Two days before Thanksgiving, a man named Bill talked about his holiday plans in a room filled with about 20 people. He and his girlfriend were celebrating the day at Canyon Lake Resort. He was going to change the oil in his truck and eventually shampoo the carpet at home.

He talked about suffering from lower-back pain and how he enjoyed watching the fish in his fish tank. He has been sober for 68 days, he said. The roomful of people stood up and clapped.

Bill, a former Marine who didn’t provide his last name, is one of 11 participants in Pennington County Veterans Court. Established in March 2016, the court is an intensive probationary program for military veterans who have been convicted and sentenced of felonies in the county.

The program gives participants “one last chance” to get the help they need to avoid prison, said Veterans Court presiding judge, Todd Hyronimus.

The nation’s first Veterans Court was established in Buffalo, N.Y., in 2008 to respond to the issues veterans often face, such as post-traumatic stress disorder, brain trauma and chemical dependency.

Probation for veteran offenders

The local program is run by a team of 13 people — eight of them veterans — who help participants get treatment for alcohol abuse, drug addiction and/or mental health problems. The staff can also assist them get a job, stable housing and basic necessities like gas and groceries so they can focus on fulfilling their probationary requirements.

Sometimes, supervisors even tell participants who they can’t hang out with, such as people who enable their criminal behavior.

Besides having a probation officer, participants are paired with a veteran mentor who helps them readjust to civilian life and navigate the court, treatment and Department of Veterans Affairs, according to the court’s brochure. The mentor, a volunteer who generally sees the participant once a week, serves the combined roles of guide, advocate, counselor, role model and coach.

“We call them battle buddies,” Hyronimus said in an interview with three other team members after court on Tuesday. “We found that veterans relate better to other veterans.”

Participants are also assigned a law enforcement officer — either from the county Sheriff’s Office or Rapid City Police Department — who can provide both supervision and moral support. Before they can graduate from the program, participants are required to put in 40 hours of community service and be sober for a certain period.

Especially on holidays, like this past Thanksgiving, supervisors want to know about their plans to steer them away from pitfalls.

“Most of the participants that we have in our court are potentially on their way to a penitentiary sentence,” Hyronimus said. “Basically, just do everything that we can to get them back on a stable path so they can become law abiding, tax-paying citizens.”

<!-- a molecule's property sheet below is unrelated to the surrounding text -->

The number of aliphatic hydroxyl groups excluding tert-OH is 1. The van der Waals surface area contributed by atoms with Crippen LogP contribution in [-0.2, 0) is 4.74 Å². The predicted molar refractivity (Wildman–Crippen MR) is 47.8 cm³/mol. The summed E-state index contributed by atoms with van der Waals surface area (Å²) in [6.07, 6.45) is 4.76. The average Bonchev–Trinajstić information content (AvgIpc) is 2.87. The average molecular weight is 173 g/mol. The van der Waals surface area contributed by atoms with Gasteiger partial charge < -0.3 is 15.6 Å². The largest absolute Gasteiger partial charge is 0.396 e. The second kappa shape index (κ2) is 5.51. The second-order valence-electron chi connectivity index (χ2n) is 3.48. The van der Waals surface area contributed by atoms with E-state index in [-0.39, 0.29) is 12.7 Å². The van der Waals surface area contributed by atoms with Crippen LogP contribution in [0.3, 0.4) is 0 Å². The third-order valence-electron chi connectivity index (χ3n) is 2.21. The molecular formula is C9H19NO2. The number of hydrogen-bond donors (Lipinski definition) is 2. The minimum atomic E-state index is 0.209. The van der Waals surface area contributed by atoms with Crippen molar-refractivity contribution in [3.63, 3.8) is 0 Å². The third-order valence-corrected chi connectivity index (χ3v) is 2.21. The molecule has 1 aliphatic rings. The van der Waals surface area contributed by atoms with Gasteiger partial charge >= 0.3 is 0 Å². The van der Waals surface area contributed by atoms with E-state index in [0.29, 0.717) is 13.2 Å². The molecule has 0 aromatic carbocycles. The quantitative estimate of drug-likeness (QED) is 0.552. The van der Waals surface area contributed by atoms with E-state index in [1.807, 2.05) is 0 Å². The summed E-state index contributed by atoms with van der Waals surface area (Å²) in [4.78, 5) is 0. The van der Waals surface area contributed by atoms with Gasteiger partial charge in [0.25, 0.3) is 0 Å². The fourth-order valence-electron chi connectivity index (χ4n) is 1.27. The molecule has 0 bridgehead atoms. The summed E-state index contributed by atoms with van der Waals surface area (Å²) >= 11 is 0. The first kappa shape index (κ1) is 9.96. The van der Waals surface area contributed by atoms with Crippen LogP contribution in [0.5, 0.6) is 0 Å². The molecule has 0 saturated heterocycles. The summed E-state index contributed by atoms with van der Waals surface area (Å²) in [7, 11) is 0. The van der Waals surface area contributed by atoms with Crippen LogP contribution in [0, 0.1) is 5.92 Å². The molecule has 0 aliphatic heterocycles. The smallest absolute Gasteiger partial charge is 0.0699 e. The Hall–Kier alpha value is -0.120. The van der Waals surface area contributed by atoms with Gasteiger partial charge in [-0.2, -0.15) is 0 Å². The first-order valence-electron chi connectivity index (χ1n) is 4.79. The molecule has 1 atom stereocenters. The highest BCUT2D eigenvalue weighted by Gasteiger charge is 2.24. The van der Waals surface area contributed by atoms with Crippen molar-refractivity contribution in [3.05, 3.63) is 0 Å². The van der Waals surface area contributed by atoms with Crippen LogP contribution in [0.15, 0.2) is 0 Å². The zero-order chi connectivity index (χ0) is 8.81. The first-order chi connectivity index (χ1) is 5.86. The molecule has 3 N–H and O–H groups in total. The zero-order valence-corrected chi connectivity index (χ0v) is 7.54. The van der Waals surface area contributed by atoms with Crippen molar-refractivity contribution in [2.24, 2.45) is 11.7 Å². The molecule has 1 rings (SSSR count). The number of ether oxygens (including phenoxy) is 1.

First milestones

The court produced its first graduate in August, and the following month was recognized by the South Dakota Association of County Commissioners with an achievement award “for valuable innovations and improvements in county government.” The association picks only one awardee and one runner-up each year, as it has done since 2001, said its deputy director Kristie Jacobsen.

Three more are expected to graduate in January. The program, comprised of multiple phases, takes about 18 months to complete, said Mandy Enders, the Veterans Court probation officer and a former member of the Air Force.

Any veteran of the U.S. Armed Forces — no matter their manner of discharge — can sign up for Veterans Court if they’re affected by a substance abuse or mental health disorder. A designated prosecutor from the Pennington County State’s Attorney’s Office then screens and picks participants, said court coordinator Ashlee Cook.

The 11 currently on board come from the Air Force, Army, Marines and Navy. Most have been found guilty of felony-level drunk driving or drug possession offenses. The program doesn’t accept people involved in sex offenses or highly violent crimes, such as murder.

The court convenes every two weeks at 10 a.m. on Thursdays at the Pennington County Courthouse. In January, their biweekly meetings will be moved to 2:30 p.m. Tuesdays. The meetings are open to the public.

Daily challenges and setbacks

During court on Tuesday, a former Airman named Jessica was the last of three participants to speak. In an emotional voice filled with self-recrimination, she talked about chancing upon a bottle of the painkiller Oxycodone while cleaning her home recently.

“I woke up in a lot of pain, and I decided to use it,” Jessica told Hyronimus, who was seated on the bench, cloaked in a black robe. She didn’t tell her supervisors about the probation violation until she tested positive in a regular drug test. She ended up in jail for a day.

“We’ve been down this road before,” the judge said before ordering her to four days of house arrest and attending two Narcotics Anonymous meetings instead of one. He also asked her to write an essay on what led her to take the pills, and how she can prevent it from happening again.

After most of the people had cleared out of the courtroom, Jessica began crying while discussing her violation with Enders, the probation officer.

“It’s a temporary setback,” Enders said before offering the woman a hug.

Contact Tiffany Tan at